Hong Kong has demonstrated a high resistance to the global economic and financial crisis and still remains one of the most competitive financial and business centers of the world. Highly efficient legal system that protects property rights and supports the rule of law continues to be a solid basis for the development of Hong Kong's dynamic economy.

Effective regulation and Hong Kong's openness to the world trade provide a strong incentive for the entrepreneurial development, while macroeconomic stability minimizes uncertainty.

The Chinese economy, in turn, is subject to substantial political influence and guidance of the Communist Party of China (CPC). Although Chinese leaders are gradually embracing market principles to make the Chinese economy more efficient and competitive, the process of reform in the country has slowed down considerably in recent years.

Lack of political will for a more fundamental restructuring of the economy has led to the over-reliance of the Chinese economy on government funding. In the financial sector of China the state control is maintained mainly through subsidies and credit manipulation.

We will consider Hong Kong and China Mainland in terms of ten main indicators characterizing the level of economic freedom. The scale from the worst indicator as 0 point to the desired indicator and the highest 100 points was used for calculation.

The first category "Rule of law" includes such indicators as "Property rights" and "Freedom from corruption." For China this indicators equal to 20 points and 36 points, respectively (Figure 2). For Hong Kong property rights protection is 90 points and freedom from corruption - 74 points. Worldwide average indicators are 43 and 41 points, respectively.

Figure 2 Comparison of Hong Kong and China Mainland by the "Rule of Law"

Source: Index of Economic Freedom 2015. http://www.heritage.org/index/country/hongkong

For China Mainland we can conclude that its judicial system is under excessive political influence and under influence of corruption. Intellectual property rights in China are still very weak: violations of copyright, patents and regulation for the use of trademarks are a common practice and occur everywhere. Corruption in its various forms has a very negative impact on the banking and finance, state procurement and the construction industry.

In contrast to the Mainland, the effectiveness of legal system of Hong Kong encourages people to recognize and respect the importance of law. Hong Kong Basic Law provides effective protection of property rights and creates conditions for lawful trade in licenses.

The judicial power of the island is separated from the legislature and executive powers, and the traditional intolerance of Hong Kong citizens to any manifestations of corruption, subsequently supported by the strict anti-corruption measures, allows to maintain the efficiency of local authorities.

The second category "Limited government" focuses on such indicators as "Fiscal freedom" and "Government spending". For these indicators China Mainland scored 69.7 and 74.3 points and Hong Kong gained 92.6 and 90.7, respectively, while the worldwide average scores are 78 and 62 points (Figure 3).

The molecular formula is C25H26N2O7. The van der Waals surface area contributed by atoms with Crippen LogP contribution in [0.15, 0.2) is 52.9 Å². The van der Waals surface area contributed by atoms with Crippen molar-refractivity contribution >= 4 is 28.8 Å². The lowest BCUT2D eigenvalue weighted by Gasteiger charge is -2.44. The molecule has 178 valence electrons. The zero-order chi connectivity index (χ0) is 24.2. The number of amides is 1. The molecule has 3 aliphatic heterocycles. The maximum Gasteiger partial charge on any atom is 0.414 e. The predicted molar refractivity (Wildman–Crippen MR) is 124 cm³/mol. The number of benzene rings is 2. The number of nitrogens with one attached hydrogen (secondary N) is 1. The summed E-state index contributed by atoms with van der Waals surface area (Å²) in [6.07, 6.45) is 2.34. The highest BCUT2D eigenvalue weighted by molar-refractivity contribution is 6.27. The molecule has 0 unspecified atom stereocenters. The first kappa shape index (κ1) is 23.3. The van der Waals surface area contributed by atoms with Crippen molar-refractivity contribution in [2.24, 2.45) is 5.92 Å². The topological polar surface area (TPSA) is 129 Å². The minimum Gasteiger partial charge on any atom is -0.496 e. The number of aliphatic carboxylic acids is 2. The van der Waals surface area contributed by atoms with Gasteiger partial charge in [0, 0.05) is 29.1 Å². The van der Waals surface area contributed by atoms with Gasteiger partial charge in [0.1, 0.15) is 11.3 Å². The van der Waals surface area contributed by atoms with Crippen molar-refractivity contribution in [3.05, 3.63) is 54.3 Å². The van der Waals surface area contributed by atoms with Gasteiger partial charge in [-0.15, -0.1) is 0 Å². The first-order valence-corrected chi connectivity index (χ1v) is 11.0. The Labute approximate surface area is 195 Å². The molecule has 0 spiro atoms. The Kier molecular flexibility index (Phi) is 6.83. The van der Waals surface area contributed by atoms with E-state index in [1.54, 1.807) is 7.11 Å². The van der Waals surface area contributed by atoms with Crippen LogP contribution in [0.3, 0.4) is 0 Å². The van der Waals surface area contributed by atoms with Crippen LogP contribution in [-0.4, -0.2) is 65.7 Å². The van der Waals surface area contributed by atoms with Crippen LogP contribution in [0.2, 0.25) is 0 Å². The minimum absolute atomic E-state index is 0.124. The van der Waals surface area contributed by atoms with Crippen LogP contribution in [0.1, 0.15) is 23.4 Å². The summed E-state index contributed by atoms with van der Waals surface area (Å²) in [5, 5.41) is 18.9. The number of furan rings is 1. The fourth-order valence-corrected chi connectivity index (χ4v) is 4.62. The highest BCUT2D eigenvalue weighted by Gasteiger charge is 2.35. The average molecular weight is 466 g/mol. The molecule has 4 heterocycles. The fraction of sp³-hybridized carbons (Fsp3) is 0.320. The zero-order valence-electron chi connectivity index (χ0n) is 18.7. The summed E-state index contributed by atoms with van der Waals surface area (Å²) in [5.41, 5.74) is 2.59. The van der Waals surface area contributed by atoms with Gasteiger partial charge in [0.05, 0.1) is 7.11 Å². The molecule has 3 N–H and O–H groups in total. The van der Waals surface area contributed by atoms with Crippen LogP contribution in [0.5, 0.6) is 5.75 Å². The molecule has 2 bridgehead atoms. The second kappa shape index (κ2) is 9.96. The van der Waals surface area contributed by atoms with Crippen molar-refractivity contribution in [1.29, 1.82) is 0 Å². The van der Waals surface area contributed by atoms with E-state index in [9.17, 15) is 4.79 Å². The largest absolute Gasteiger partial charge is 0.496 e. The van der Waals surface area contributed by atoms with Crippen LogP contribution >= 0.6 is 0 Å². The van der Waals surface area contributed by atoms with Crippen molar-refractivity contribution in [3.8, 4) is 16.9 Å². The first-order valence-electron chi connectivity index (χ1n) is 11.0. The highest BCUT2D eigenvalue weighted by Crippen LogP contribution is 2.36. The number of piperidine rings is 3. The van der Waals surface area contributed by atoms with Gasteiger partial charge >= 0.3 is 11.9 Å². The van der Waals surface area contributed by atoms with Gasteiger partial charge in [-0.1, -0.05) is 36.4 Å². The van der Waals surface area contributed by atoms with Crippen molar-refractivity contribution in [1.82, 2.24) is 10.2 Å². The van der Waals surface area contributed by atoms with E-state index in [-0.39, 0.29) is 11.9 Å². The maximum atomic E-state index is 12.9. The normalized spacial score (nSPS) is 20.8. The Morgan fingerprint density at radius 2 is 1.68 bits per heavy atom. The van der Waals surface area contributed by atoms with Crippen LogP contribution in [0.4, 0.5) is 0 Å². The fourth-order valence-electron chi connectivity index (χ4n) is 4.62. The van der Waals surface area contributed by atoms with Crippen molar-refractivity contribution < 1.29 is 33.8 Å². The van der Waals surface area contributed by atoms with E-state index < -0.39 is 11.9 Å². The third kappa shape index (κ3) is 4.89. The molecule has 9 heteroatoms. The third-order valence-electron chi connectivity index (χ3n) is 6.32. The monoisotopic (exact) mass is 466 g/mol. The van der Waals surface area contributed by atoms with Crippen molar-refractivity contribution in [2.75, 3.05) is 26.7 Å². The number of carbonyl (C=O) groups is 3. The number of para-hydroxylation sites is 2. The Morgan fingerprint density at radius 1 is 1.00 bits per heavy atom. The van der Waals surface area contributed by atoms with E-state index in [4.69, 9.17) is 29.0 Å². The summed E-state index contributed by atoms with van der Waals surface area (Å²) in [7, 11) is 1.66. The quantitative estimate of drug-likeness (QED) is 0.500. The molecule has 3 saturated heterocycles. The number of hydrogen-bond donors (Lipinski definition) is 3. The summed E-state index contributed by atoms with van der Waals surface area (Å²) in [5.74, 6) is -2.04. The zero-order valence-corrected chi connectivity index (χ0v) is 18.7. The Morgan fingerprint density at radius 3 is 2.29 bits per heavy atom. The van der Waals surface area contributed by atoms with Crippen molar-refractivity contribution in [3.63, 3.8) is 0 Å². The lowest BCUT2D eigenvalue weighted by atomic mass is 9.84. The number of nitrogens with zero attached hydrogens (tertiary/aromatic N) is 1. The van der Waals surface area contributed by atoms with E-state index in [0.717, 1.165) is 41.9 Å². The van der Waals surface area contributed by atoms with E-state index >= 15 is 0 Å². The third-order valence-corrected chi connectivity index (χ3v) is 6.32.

Figure 3 Comparison of Hong Kong and China Mainland by "Limited government"

Source: Index of Economic Freedom 2015. http://www.heritage.org/index/country/hongkong

In China the maximum personal income tax rate is 45%, and the maximum corporate income tax rate is 25% Hong Kong analytical and information portal "Business in China" http://asia-business.biz. Overall, the tax burden in China equals to 18.2% of gross national income Ibid.. Government spending in China amounts to 23.6% of GDP. To date, China's government debt has decreased, however, the significant part of this debt is embedded into extra budgetary obligations. The personal income tax rate in Hong Kong is 15% and the corporate income tax rate amounts to 16.5%. Hong Kong's tax system is simple, transparent and effective; the tax burden on population is relatively small at the level of 14.5% of gross national income Ibid.. Government spending accounts for 19.2% of GDP Ibid..

In the third category "Regulatory efficiency" three main aspects are examined: "business freedom", "labor freedom" and "monetary freedom". In this category, China gained 54.2, 62 and 70.6 points, while the worldwide average scores are 63, 61 and 72 points, respectively. For Hong Kong these scores are 97.4, 89 and 81.8 points (Figure 4).

Figure 4 Comparison of Hong Kong and China Mainland by "Regulatory efficiency"

Source: Index of Economic Freedom 2015. http://www.heritage.org/index/country/hongkong

Overall, China's state regulation system still remains complicated and ambiguous. The costs for obtaining a permit to conduct business may be three times higher than the average annual income from this business Index of Economic Freedom 2015. http://www.heritage.org/index/country/hongkong. The labor conditions in the country are considered to be quite tough. The government exerts control over the prices for most types of energy resources, raw materials and other strategically important products.